Tags: LT | Venezuela | US Sanctions

US Sanctions Maduro's Stepsons for Alleged Food Corruption

Thursday, 25 July 2019 11:38 AM EDT

BOGOTA, Colombia (AP) — The U.S. on Thursday imposed sanctions on a Colombian businessman and three stepsons of Venezuelan President Nicolas Maduro for allegedly forming part of a network that stole hundreds of millions in dollars from food import contracts at a time of widespread hunger in the crisis-wracked South American nation.

The network targeted by Thursday's actions was allegedly run by Alex Saab, a businessman who has been in the radar of U.S. authorities for two years after amassing a large number of contracts with Maduro's socialist government.

The U.S. Treasury Department alleges that Saab utilized a network of shell companies spanning the globe — the UAE, Turkey, Hong Kong, Panama and Mexico — to hide huge profits from no-bid contracts obtained through bribes.

"Saab engaged with Maduro insiders to run a wide-scale corruption network they callously used to exploit Venezuela's starving population," said Treasury Secretary Steven Mnuchin. "They use food as a form of social control, to reward political supporters and punish opponents, all the while pocketing hundreds of millions of dollars through a number of fraudulent schemes."

Some of Saab's contracts were allegedly obtained by paying bribes to Yoswal, Yosser and Walter Flores, the children of first lady Cilia Flores from a previous relationship. The three men, commonly known as Los Chamos — Venezuelan slang for "the kids" — are also under investigation by prosecutors in Miami for allegedly forming part of an scheme to siphon $1.2 billion from Venezuela's state-owned oil company, two people familiar with the U.S. investigation told The Associated Press.

U.S. officials believe Saab's rise began a decade ago after signing an agreement to build social housing for the Venezuelan government. In 2011, he appeared on Venezuelan state television alongside Maduro, the late President Hugo Chavez and then-Colombian President Juan Manuel Santos.

From there, he and his partner, fellow Colombian Alvaro Pulido, entered the food business through a Hong Kong-based company, Group Grand Ltd., which was among the 13 entities sanctioned Thursday. Despite having no known track record in the food business and a rudimentary webpage, the company quickly amassed hundreds of millions of dollars' worth of contracts to import food on behalf of the government's hallmark social program.

The imported food was used to stock so-called CLAP boxes, a Spanish acronym for Local Committees for Supply and Production, which are distributed to Venezuelans as part of Maduro's response to an "economic war" he says is being waged by the U.S. and opponents seeking to oust him from power.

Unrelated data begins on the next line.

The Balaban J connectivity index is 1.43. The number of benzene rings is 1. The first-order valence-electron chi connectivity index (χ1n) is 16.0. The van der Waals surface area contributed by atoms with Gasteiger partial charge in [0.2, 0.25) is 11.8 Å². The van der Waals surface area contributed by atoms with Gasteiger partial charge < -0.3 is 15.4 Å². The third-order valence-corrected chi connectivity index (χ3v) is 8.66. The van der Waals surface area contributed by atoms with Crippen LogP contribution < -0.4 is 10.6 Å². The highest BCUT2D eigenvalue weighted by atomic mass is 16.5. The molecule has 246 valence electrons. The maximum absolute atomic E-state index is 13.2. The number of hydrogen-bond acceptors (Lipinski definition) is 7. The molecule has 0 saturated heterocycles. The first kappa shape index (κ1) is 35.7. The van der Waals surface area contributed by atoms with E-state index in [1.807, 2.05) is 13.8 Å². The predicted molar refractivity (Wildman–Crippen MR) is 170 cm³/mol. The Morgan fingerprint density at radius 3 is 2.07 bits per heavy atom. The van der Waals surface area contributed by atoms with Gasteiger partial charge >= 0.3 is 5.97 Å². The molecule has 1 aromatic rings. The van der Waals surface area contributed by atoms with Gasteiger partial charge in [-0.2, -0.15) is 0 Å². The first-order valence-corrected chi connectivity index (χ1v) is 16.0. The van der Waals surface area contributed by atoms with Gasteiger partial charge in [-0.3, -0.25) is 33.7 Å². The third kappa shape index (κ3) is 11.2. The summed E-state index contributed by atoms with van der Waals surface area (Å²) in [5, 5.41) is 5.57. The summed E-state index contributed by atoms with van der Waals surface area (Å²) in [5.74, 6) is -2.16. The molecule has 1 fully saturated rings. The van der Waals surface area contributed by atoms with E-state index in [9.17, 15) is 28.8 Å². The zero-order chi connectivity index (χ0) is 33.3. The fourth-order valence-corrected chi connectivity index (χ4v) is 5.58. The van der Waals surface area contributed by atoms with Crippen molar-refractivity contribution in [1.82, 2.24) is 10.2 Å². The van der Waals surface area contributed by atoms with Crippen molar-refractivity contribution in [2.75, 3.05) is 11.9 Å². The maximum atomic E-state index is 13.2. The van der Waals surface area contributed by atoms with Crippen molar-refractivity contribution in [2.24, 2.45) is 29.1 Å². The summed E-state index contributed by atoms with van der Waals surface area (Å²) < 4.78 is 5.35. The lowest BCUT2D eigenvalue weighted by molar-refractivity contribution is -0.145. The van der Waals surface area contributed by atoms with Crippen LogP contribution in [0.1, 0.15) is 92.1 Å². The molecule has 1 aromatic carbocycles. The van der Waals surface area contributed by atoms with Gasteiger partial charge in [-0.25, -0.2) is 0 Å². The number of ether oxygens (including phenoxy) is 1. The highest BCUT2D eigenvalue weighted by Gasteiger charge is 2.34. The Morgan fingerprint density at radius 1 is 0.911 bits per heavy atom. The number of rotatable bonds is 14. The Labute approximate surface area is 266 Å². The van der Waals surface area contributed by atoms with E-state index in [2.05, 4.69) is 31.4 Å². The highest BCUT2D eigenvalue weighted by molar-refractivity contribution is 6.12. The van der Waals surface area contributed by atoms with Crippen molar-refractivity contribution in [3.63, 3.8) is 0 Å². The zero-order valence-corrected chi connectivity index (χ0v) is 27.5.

As Venezuela has fallen deeper into political and economic turmoil, the CLAP program has become a tenuous lifeline for millions of citizens suffering from shortages and hyperinflation that reached 130,000% last year. But critics accuse Maduro of essentially weaponized food, distributing the boxes primarily to government workers and supporters. The allegations have fueled calls from several Latin American governments, Canada and France for Maduro to be tried at the International Criminal Court for crimes against humanity.

As Saab and Pulido's influence grew, they drew the attention of the Trump administration, which has made a priority of going after top Venezuelan officials where it hurts them most: their wallets.

Led by Marshall Billingslea, the assistant Treasury secretary for terrorist financing, U.S officials have spent two years pursuing the Saab-Pulido network, traveling throughout the region to gather banking and trade information from allied nations.

But even as the pressure on the two men was building, U.S. officials say their network morphed into new areas, including the import of medicine, the shipment of oil and smuggling gold from illegal mines in southern Venezuela to buyers in Europe, Africa and the Middle East.

"Alex Saab is involved in almost every dirty business in Venezuela," said Carlos Paparoni, an opposition lawmaker who has investigated the businessman since 2017. "Today's sanctions will help make sure that the money belonging to the Venezuelan people is never stolen again."

© Copyright 2024 The Associated Press. All rights reserved. This material may not be published, broadcast, rewritten or redistributed.

The U.S. on Thursday imposed sanctions on a Colombian businessman and three stepsons of Venezuelan President Nicolas Maduro for allegedly forming part of a network that stole hundreds of millions in dollars from food import contracts at a time of widespread hunger in the...
LT,Venezuela,US Sanctions
Thursday, 25 July 2019 11:38 AM
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